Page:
I always have to think of him starting a collaboration with Nolan instead of Zimmer.:wub:

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1 hour ago, Nick Parker said:

I've been hearing so many great things about The Shadow, is the OST a good place to jump in?

 

anigif_sub-buzz-4954-1520795259-1.gif

 

The OST is, in my opinion, one of the worst in Goldsmith's discography. It's not that it plays badly as an album, but it doesn't well represent what Goldsmith wrote, at all. Unlike the OST of First Knight and Lancelot's Theme, it doesn't omit a key theme entirely, but it comes really close: the beautiful love theme only appears once, briefly, in the finale cue. One might be forgiven for even thinking it was just a unique bridge melody or something, the way it's used there. But in the score proper it is given a ton of great development and really makes its mark just as much as the hero and villain themes.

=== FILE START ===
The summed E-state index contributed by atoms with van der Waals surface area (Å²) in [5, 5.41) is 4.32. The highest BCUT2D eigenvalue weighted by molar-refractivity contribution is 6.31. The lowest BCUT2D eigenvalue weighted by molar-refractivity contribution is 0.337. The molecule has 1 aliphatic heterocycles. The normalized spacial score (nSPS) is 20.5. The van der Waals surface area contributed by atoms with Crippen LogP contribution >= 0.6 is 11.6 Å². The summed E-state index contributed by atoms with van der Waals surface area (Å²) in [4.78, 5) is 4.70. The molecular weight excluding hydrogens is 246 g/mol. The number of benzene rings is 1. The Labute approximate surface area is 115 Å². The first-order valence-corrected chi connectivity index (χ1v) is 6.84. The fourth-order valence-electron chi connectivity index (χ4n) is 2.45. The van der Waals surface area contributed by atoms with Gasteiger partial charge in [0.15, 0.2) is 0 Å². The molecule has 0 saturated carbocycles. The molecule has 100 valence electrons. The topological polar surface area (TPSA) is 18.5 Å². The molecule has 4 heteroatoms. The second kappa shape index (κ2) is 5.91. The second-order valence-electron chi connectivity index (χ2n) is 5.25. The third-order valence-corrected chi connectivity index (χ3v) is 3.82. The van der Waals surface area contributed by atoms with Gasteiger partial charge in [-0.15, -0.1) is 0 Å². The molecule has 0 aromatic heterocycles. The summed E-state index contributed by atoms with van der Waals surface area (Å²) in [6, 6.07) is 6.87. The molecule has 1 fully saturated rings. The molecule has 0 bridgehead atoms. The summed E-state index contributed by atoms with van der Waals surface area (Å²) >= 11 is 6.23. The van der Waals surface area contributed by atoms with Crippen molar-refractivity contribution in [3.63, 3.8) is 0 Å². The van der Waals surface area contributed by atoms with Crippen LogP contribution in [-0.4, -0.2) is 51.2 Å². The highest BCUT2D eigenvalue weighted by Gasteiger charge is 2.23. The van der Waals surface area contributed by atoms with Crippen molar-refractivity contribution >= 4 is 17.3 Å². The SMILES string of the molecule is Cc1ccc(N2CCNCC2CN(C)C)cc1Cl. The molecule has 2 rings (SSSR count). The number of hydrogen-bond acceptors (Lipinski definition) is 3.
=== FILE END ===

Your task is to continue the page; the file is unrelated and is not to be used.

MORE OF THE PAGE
This is one where the Intrada expansion is IMO especially essential, because they almost *triple* the running time -- this is one of Goldsmith's longest scores (along with QB VII and The Mummy).

 

Yavar

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I confess the suspense underscore in Nemesis is some of the most boring (to me) music Jerry ever wrote. That said, his aggressive action music (such as the second half of Odds and Ends) is absolutely magnificent and fits in with his action music from the preceding decades... I'm still glad we got the complete score, so I can edit down my own album, because the 48 minute original Varese album was like half boring suspense underscore, leaving off so many thematic and action highlights.

 

Yavar